This is a brand spankin’ new project headed by MWMgraphics and Knuckle Sandwich Press. The idea is pretty simple and we have been meaning to make it happen for years. It is a collaborative endeavor that entirely relies on participants submissions and “spanks”. Spanking refers to slapping stickers up (an incredible current worldwide phenomenon).
As a graffiti head, designer, illustrator, and sticker fan, I wanted to create a place where friends, fam and new acquaintances could share their Black and White designs with the world. Here.
Last October’s earthquake in Kashmir was the worst natural disaster in Pakistan’s history. The tremor killed more than 80,000 people and injured hundred of thousands.
Eight months after the catastrophy, some 3 million people still remain homeless. The relief operation has been ongoing and massive: helicopters have flown more than 27,000 sorties into the Himalayan region in northern Pakistan, where the 7.6-magnitude quake was centered. They’ve dropped off some 30,000 tons of provisions–food, medicine, blankets and tents. Still, the reconstruction of the 600,000 homes in the region has barely begun, and all the villages in the quake zone, one of the poorest and most remote in the world before the disaster, have sunk even deeper into poverty.
Leroy was part of a generation of photojournalists who made their names in Vietnam – some others include David Burnett, Don McCullin, Gilles Caron, Larry Burrows, Tim Page and Dirck Halstead – by taking advantage of the access afforded to journalists there.
“We rode in military planes, did helicopter assaults during operations, walked with units, everywhere, anytime,” Leroy recalled in a 2002 interview with PDN. “We were not subjected to censorship. It was unprecedented, and it will never be repeated again. We have now entered ‘the brave new world’ where disinformation and censorship are being implemented and access reduced to photo opportunities.”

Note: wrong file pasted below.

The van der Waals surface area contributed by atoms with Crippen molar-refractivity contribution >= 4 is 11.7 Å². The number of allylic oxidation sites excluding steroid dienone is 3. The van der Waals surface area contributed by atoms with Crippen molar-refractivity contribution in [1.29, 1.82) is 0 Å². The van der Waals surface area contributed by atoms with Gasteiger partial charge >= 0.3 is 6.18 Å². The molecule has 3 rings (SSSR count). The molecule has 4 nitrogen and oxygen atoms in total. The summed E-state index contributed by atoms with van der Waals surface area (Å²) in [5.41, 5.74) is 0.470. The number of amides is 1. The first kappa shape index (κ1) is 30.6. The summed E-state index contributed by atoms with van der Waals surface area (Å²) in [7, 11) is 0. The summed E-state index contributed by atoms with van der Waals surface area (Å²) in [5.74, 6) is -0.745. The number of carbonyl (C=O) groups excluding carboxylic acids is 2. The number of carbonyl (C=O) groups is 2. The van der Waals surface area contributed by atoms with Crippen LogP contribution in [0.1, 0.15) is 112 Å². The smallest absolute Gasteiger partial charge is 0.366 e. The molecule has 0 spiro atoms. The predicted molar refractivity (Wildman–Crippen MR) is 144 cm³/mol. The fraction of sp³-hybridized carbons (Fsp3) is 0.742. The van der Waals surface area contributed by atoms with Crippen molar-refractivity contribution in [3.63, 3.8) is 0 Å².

In the same interview, Leroy described her how she traveled to Saigon at age 21, with a Leica and $150 and no combat experience. “I had never heard a gun fired in anger before, and I spoke three words of English,” she said.
The battalion and company limped out of Fallujah heroes–a fistful of Bronze Stars, a Navy Cross. That Navy Cross was one of only eight since the war began. If the First Sergeant who earned it had died they probably would have given him The Medal. I took the photo that helped to bring him the recognition. In the image, two young Marines carry a grim older Marine from a house, his arms around their shoulders, lap and legs covered in blood, pistol still at the ready as he nearly bleeds to death. He saved Nicoll’s life when he took the blast from the grenade. Then he gave up his tourniquet as he bled from 50 places. Books have been, are being written about it. The picture is now on posters wherever two or three Marines gather together, an example for generations of Marines to come.
To the Marines, I am that guy who took that picture. A year and a half later, my pictures of these same Marines run under the words “shame, massacre, bloodbath.”
From the Daily Sun, Nigeria’s King of the Tabloids:
When you said shit business is serious business, could you please expatiate on that?
Yes, what I mean is that every human-being on earth excretes. Man, woman, children etc and no one would want to stay there after doing it. So, if you decides to pack the shit and you are not serious you won’t do it, it’s a serious business because it is not something that smells nice, if you don’t do it with passion or won’t want to be identified with it, you can’t do it because it is not a job anybody can wake up to tell the whole Nigeria he does. So I am passionate about it, it’s a serious business. Something that 120 million Nigerians will wake up to do everyday must be a serious business.